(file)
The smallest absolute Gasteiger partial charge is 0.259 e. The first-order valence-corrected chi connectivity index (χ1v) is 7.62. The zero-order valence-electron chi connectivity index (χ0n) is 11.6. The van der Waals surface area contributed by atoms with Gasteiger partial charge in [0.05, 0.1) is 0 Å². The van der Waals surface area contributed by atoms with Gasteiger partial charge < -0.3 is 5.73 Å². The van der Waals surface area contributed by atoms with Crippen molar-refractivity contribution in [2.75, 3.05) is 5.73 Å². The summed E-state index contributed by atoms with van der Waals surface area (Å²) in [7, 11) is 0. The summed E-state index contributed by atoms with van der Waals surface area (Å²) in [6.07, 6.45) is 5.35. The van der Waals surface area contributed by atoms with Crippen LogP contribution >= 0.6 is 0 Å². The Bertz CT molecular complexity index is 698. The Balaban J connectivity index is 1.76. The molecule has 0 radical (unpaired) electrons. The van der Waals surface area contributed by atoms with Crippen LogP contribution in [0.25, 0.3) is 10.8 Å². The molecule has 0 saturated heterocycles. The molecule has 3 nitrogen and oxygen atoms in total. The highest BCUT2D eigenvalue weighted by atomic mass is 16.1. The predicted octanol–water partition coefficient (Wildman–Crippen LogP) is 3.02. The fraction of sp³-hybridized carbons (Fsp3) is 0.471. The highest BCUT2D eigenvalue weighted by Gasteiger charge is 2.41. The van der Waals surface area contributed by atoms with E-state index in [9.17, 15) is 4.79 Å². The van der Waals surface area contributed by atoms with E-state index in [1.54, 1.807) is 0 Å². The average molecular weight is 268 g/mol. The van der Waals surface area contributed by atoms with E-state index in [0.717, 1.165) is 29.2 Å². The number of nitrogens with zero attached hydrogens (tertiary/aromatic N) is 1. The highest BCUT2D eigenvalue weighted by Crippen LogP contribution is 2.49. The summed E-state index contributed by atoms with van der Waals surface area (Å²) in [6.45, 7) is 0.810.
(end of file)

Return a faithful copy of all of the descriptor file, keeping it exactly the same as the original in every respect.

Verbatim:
The smallest absolute Gasteiger partial charge is 0.259 e. The first-order valence-corrected chi connectivity index (χ1v) is 7.62. The zero-order valence-electron chi connectivity index (χ0n) is 11.6. The van der Waals surface area contributed by atoms with Gasteiger partial charge in [0.05, 0.1) is 0 Å². The van der Waals surface area contributed by atoms with Gasteiger partial charge < -0.3 is 5.73 Å². The van der Waals surface area contributed by atoms with Crippen molar-refractivity contribution in [2.75, 3.05) is 5.73 Å². The summed E-state index contributed by atoms with van der Waals surface area (Å²) in [7, 11) is 0. The summed E-state index contributed by atoms with van der Waals surface area (Å²) in [6.07, 6.45) is 5.35. The van der Waals surface area contributed by atoms with Crippen LogP contribution >= 0.6 is 0 Å². The Bertz CT molecular complexity index is 698. The Balaban J connectivity index is 1.76. The molecule has 0 radical (unpaired) electrons. The van der Waals surface area contributed by atoms with Crippen LogP contribution in [0.25, 0.3) is 10.8 Å². The molecule has 0 saturated heterocycles. The molecule has 3 nitrogen and oxygen atoms in total. The highest BCUT2D eigenvalue weighted by atomic mass is 16.1. The predicted octanol–water partition coefficient (Wildman–Crippen LogP) is 3.02. The fraction of sp³-hybridized carbons (Fsp3) is 0.471. The highest BCUT2D eigenvalue weighted by Gasteiger charge is 2.41. The van der Waals surface area contributed by atoms with E-state index in [9.17, 15) is 4.79 Å². The van der Waals surface area contributed by atoms with E-state index in [1.54, 1.807) is 0 Å². The average molecular weight is 268 g/mol. The van der Waals surface area contributed by atoms with E-state index in [0.717, 1.165) is 29.2 Å². The number of nitrogens with zero attached hydrogens (tertiary/aromatic N) is 1. The highest BCUT2D eigenvalue weighted by Crippen LogP contribution is 2.49. The summed E-state index contributed by atoms with van der Waals surface area (Å²) in [6.45, 7) is 0.810.